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ERIC Number: ED537243
Record Type: Non-Journal
Publication Date: 2012-Nov
Pages: 34
Abstractor: As Provided
Reference Count: 8
ISBN: N/A
ISSN: N/A
Eastern Kentucky Teacher and Administrative Stress: Part III
Wright, Sam; Ballestero, Victor
Online Submission
The purpose of this research was to survey randomly selected Eastern Kentucky Superintendents to collect data about stress in public schools. This was the third year of a continuation study for Eastern Kentucky that collected data on how men and women teachers and men and women administrators handle stress. A stress survey (Appendix A) was sent to randomly selected school superintendents located in the Eastern Kentucky region serviced by Morehead State University (22 Counties, See Appendix D). The survey was conducted during the spring of 2012. The random survey resulted in an 80% return. The conclusions for the survey were: (1) A majority of the superintendents (75%) indicated men teachers handle stress the best. (2) A majority of the superintendents (90%) indicated men school administrators handle stress the best. (3) A majority of superintendents (50%) indicated high school teachers handle stress the best. (4) A majority of the superintendents (45%) indicated high school administrators handle stress the best. (5) A majority of superintendents (75%) felt enrollment makes a difference in the level of stress for teachers. (6) The superintendents (95%) felt enrollment makes a difference in the level of stress for school administrators. (7) A majority of the superintendents (90%) felt the financial condition of a school district makes a difference in the level of stress for teachers. (8) The superintendents unanimously (100%) felt the financial condition of a school district makes a difference in the level of stress for school administrators. (9) A majority of the superintendents (70%) felt age makes a difference in the level of stress for teachers. (10) A majority of the superintendents (70%) felt age makes a difference in the level of stress for school administrators. (11) The superintendents (65%) felt the 21-30 age group of teachers suffer the highest level of stress. (12) The superintendents (30%) felt school administrators in the 41-50 age group suffered the highest level of stress. (13) The superintendents unanimously indicated stress was increasing for teachers. (14) The superintendents unanimously indicated stress was increasing for school administrators. The results of the superintendent stress survey were compared to the previous two year surveys of principal and teacher stress surveys. Five appendices are included: (1) Eastern Kentucky Teacher and Administrative Stress Survey; (2) Letter to Superintendents; (3) Follow-up Letter to Superintendents; (4) Service Region for Morehead State University; and (5) Authors' Information. [For Part II, see ED529289.]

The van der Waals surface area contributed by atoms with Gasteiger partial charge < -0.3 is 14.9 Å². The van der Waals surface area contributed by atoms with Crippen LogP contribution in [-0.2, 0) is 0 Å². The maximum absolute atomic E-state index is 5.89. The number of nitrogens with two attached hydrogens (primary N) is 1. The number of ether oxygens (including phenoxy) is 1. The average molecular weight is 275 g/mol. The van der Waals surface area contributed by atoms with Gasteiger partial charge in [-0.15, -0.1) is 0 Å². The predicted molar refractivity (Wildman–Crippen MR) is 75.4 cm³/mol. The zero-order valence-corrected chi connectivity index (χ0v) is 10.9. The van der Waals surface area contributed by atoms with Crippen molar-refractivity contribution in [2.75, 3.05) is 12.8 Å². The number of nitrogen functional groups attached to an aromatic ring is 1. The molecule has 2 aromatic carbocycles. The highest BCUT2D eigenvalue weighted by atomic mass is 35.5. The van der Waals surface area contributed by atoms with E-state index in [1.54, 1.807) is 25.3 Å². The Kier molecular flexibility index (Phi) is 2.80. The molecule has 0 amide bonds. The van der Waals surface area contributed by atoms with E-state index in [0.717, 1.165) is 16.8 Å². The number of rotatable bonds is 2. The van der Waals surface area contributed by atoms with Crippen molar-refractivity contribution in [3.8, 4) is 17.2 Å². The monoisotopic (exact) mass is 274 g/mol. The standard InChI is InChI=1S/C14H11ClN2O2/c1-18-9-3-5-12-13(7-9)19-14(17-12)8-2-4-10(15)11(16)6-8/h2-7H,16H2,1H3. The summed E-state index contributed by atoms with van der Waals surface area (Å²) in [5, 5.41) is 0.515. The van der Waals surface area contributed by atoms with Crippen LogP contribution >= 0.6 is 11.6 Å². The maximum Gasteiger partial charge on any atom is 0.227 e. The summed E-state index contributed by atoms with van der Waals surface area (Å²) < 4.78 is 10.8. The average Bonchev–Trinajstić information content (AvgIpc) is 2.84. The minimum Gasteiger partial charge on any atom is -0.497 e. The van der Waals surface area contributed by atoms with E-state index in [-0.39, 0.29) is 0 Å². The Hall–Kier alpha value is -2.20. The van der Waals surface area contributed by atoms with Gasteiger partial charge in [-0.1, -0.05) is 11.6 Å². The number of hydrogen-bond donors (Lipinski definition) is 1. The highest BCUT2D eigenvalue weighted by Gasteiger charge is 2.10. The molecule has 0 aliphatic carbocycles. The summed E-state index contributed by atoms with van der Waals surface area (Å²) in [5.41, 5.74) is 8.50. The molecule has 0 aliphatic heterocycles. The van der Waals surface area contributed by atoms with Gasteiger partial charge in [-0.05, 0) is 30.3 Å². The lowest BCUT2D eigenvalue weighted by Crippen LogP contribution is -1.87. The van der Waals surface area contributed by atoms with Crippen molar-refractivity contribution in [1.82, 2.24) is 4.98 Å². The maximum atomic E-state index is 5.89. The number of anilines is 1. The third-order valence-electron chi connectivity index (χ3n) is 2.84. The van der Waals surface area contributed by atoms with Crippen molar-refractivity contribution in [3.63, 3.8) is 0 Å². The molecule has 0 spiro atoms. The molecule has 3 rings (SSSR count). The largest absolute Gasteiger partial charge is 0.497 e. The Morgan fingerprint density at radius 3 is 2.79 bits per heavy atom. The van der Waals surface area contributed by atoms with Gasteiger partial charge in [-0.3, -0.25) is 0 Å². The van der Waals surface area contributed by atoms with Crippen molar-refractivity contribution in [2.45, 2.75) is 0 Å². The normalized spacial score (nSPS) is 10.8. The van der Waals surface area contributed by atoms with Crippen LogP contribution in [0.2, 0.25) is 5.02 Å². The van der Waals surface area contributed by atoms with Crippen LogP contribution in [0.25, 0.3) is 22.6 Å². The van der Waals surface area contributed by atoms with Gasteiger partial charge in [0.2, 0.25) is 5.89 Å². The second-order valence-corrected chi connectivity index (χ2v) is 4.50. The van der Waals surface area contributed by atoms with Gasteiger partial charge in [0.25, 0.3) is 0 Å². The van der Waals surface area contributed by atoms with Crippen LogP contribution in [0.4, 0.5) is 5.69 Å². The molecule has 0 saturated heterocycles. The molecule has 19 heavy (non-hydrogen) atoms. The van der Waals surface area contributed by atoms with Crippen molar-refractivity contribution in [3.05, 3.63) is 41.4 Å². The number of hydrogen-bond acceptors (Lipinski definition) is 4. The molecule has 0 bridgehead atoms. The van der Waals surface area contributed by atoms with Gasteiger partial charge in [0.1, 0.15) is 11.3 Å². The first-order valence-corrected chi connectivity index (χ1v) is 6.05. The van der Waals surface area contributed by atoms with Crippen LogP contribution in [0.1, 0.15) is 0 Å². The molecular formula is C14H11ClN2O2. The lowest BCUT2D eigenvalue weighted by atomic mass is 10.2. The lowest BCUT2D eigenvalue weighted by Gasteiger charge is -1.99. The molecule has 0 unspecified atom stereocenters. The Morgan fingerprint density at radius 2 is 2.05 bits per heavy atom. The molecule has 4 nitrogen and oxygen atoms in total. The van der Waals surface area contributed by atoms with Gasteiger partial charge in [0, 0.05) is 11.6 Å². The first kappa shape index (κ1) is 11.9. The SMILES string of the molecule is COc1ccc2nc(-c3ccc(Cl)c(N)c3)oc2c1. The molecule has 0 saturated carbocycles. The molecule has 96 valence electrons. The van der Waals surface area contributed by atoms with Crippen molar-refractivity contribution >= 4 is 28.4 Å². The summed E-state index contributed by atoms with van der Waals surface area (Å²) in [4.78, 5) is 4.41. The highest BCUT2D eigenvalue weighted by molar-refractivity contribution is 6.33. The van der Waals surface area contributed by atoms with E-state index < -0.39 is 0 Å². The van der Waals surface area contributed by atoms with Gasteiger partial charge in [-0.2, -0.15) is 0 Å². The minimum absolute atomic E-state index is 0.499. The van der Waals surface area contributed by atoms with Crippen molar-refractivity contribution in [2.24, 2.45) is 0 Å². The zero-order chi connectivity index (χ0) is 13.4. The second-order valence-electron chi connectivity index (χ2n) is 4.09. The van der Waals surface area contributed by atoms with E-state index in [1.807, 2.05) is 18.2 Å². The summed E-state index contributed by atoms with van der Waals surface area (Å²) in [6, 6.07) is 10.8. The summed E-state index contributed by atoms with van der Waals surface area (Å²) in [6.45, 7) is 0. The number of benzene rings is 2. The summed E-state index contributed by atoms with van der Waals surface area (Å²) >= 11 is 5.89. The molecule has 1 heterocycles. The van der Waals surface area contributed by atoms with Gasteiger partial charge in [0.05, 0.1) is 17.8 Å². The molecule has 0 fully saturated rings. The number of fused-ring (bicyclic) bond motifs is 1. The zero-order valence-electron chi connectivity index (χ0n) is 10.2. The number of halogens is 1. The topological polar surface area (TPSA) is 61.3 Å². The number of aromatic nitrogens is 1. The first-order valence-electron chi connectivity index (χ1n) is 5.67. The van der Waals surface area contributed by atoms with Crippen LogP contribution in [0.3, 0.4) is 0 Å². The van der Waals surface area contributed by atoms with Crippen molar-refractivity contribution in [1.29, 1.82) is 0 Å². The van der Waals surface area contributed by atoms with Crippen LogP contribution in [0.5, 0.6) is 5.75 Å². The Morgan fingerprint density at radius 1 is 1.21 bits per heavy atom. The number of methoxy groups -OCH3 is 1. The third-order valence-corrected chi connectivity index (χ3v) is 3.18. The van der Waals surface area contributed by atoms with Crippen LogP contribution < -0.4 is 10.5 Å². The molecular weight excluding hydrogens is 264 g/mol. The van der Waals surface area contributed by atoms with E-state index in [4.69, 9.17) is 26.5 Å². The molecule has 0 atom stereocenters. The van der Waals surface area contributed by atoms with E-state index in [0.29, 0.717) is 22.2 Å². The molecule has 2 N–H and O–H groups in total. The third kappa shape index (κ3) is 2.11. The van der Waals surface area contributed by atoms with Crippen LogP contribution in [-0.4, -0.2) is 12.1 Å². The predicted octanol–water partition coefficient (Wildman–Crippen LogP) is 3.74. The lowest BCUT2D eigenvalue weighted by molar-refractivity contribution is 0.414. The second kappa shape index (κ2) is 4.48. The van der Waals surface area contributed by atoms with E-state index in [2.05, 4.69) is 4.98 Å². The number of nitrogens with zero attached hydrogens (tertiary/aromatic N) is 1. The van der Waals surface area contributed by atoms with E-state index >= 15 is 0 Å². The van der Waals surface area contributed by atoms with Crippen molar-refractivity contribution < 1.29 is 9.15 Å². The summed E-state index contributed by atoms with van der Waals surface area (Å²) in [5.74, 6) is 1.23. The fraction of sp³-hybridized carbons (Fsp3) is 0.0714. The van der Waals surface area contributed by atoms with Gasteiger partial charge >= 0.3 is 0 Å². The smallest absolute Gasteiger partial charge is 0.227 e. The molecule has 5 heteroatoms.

Publication Type: Reports - Research; Tests/Questionnaires
Education Level: Elementary Education; Elementary Secondary Education; High Schools; Junior High Schools; Middle Schools
Audience: N/A
Language: English
Sponsor: N/A
Authoring Institution: N/A
Identifiers - Location: Kentucky